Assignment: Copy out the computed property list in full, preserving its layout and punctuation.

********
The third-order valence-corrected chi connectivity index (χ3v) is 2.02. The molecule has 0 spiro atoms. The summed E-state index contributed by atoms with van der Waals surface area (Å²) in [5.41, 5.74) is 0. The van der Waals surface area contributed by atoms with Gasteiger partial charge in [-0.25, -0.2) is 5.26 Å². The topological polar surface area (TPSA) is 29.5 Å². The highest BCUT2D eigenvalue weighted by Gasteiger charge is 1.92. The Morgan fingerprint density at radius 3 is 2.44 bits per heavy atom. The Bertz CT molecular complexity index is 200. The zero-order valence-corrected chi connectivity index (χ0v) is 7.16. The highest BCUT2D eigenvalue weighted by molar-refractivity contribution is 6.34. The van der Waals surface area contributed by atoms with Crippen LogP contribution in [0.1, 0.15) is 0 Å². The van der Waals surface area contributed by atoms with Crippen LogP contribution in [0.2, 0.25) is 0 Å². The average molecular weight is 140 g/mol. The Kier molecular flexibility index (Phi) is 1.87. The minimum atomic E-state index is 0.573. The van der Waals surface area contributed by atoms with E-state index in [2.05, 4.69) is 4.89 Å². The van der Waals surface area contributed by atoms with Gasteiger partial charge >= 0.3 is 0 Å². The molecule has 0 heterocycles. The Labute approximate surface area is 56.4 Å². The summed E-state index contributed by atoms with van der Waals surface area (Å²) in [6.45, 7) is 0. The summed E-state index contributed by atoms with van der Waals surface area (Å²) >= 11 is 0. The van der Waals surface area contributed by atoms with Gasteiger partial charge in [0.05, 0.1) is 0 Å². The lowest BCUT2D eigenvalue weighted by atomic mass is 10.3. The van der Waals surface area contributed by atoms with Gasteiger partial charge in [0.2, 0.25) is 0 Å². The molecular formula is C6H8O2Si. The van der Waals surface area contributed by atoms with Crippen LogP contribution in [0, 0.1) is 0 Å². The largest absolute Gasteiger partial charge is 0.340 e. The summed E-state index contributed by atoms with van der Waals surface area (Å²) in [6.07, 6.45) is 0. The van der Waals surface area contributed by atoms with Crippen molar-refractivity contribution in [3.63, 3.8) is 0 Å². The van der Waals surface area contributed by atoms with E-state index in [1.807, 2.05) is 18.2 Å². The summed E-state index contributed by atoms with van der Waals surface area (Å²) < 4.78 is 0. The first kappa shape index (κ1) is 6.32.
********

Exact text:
The third-order valence-corrected chi connectivity index (χ3v) is 2.02. The molecule has 0 spiro atoms. The summed E-state index contributed by atoms with van der Waals surface area (Å²) in [5.41, 5.74) is 0. The van der Waals surface area contributed by atoms with Gasteiger partial charge in [-0.25, -0.2) is 5.26 Å². The topological polar surface area (TPSA) is 29.5 Å². The highest BCUT2D eigenvalue weighted by Gasteiger charge is 1.92. The Morgan fingerprint density at radius 3 is 2.44 bits per heavy atom. The Bertz CT molecular complexity index is 200. The zero-order valence-corrected chi connectivity index (χ0v) is 7.16. The highest BCUT2D eigenvalue weighted by molar-refractivity contribution is 6.34. The van der Waals surface area contributed by atoms with Crippen LogP contribution in [0.1, 0.15) is 0 Å². The van der Waals surface area contributed by atoms with Crippen LogP contribution in [0.2, 0.25) is 0 Å². The average molecular weight is 140 g/mol. The Kier molecular flexibility index (Phi) is 1.87. The minimum atomic E-state index is 0.573. The van der Waals surface area contributed by atoms with E-state index in [2.05, 4.69) is 4.89 Å². The van der Waals surface area contributed by atoms with Gasteiger partial charge >= 0.3 is 0 Å². The molecule has 0 heterocycles. The Labute approximate surface area is 56.4 Å². The summed E-state index contributed by atoms with van der Waals surface area (Å²) in [6.45, 7) is 0. The summed E-state index contributed by atoms with van der Waals surface area (Å²) >= 11 is 0. The van der Waals surface area contributed by atoms with Gasteiger partial charge in [0.05, 0.1) is 0 Å². The lowest BCUT2D eigenvalue weighted by atomic mass is 10.3. The van der Waals surface area contributed by atoms with Gasteiger partial charge in [0.2, 0.25) is 0 Å². The molecular formula is C6H8O2Si. The van der Waals surface area contributed by atoms with Crippen LogP contribution in [0, 0.1) is 0 Å². The largest absolute Gasteiger partial charge is 0.340 e. The summed E-state index contributed by atoms with van der Waals surface area (Å²) in [6.07, 6.45) is 0. The van der Waals surface area contributed by atoms with Crippen molar-refractivity contribution in [3.63, 3.8) is 0 Å². The van der Waals surface area contributed by atoms with E-state index in [1.807, 2.05) is 18.2 Å². The summed E-state index contributed by atoms with van der Waals surface area (Å²) < 4.78 is 0. The first kappa shape index (κ1) is 6.32.